When citizens from other counties think of the U.S., they might not necessarily think of our gun culture. However, a new trend called “gun tourism” is centered around it. And the U.S. is the mecca of this new concept.
USA Today recently published the story of Dickson Wong, “a marksman with deep interest in firearms.” Wong arranges tours for groups of Chinese gun enthusiasts to travel to DeSoto County, Florida, just so they can shoot at gun ranges.
That might sound crazy, but it’s more common than you think.
USA Today reports gun tourism is a growing business in the U.S. because laws regulating firearms are more relaxed than those in other countries. The appeal of America’s gun culture isn’t limited to China. The publication says Honolulu attracts target shooters from Japan, and Las Vegas has numerous gun ranges that cater to foreign visitors as well as U.S. citizens.
This trend is not new. As evident by a story in The Washington Times back in 2014, gun tourism is growing by year. A recent report by WVLT, a CBS affiliate in Knoxville, Tennessee, cited how the gun tourism trend has impacted a local gun range. The range owner said he’s had enthusiasts from Japan, China, Australia, Sweden, Germany, Turkey, Iran, Iraq, Afghanistan, Pakistan and Russia.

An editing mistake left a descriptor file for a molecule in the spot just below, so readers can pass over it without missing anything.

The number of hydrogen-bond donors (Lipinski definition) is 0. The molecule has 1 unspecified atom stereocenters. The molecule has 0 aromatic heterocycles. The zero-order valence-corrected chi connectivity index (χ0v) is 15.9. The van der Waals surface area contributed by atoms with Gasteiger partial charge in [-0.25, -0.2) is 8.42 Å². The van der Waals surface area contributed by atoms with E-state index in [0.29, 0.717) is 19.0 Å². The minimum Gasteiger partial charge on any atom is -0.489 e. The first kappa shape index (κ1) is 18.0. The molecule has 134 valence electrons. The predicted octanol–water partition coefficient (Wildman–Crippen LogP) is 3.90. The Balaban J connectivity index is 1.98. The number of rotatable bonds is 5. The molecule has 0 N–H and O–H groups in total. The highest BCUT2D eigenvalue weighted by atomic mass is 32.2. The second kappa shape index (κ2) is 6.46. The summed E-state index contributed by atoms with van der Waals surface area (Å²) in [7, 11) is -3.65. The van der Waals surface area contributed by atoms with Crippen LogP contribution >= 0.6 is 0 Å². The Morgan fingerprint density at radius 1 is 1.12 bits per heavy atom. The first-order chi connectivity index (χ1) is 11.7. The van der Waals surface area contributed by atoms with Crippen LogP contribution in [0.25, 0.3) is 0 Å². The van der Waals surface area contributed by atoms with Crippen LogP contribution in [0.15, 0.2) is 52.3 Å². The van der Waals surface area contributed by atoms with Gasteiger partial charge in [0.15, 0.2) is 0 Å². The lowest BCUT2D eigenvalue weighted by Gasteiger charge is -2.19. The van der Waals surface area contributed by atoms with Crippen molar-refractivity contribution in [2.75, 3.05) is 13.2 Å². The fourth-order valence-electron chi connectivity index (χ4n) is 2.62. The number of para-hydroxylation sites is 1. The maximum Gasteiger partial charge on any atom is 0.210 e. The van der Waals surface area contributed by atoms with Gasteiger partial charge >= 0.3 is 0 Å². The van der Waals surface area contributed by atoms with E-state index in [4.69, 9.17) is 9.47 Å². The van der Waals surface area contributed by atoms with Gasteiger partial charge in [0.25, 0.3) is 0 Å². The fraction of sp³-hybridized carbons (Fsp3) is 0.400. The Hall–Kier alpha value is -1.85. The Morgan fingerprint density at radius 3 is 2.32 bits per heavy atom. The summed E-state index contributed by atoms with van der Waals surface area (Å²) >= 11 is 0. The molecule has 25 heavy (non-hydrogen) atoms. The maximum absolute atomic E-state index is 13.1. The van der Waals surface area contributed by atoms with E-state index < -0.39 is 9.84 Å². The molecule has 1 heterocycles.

U.S. vs. China
For China, USA Today reports Chinese citizens could face jail time for having possession of firearms, including even an air rifle or toy gun. Wong said it’s impossible to shoot in China.
That’s what leads tens of thousands of wealthy Chinese citizens to come to the U.S., Wong told the publication. China’s weapon-control laws date back to third century B.C. However, when communism spread across the country in 1949 that rights to own and shoot guns began to trickle away. Chinese citizens were officially banned from owning guns in 1996.
“The Chinese government took away people’s guns to prevent them rising up,” Zhou Xiaozheng, a sociologist at Renmin University told USA Today.
Currently, Wong is planning to expand his shop in Beijing into his own state-of-the-art gun range. The shop carries camo gear, holsters and t-shirts quoting the U.S. Constitution’s Second Amendment. However, the only thing missing is actual guns.
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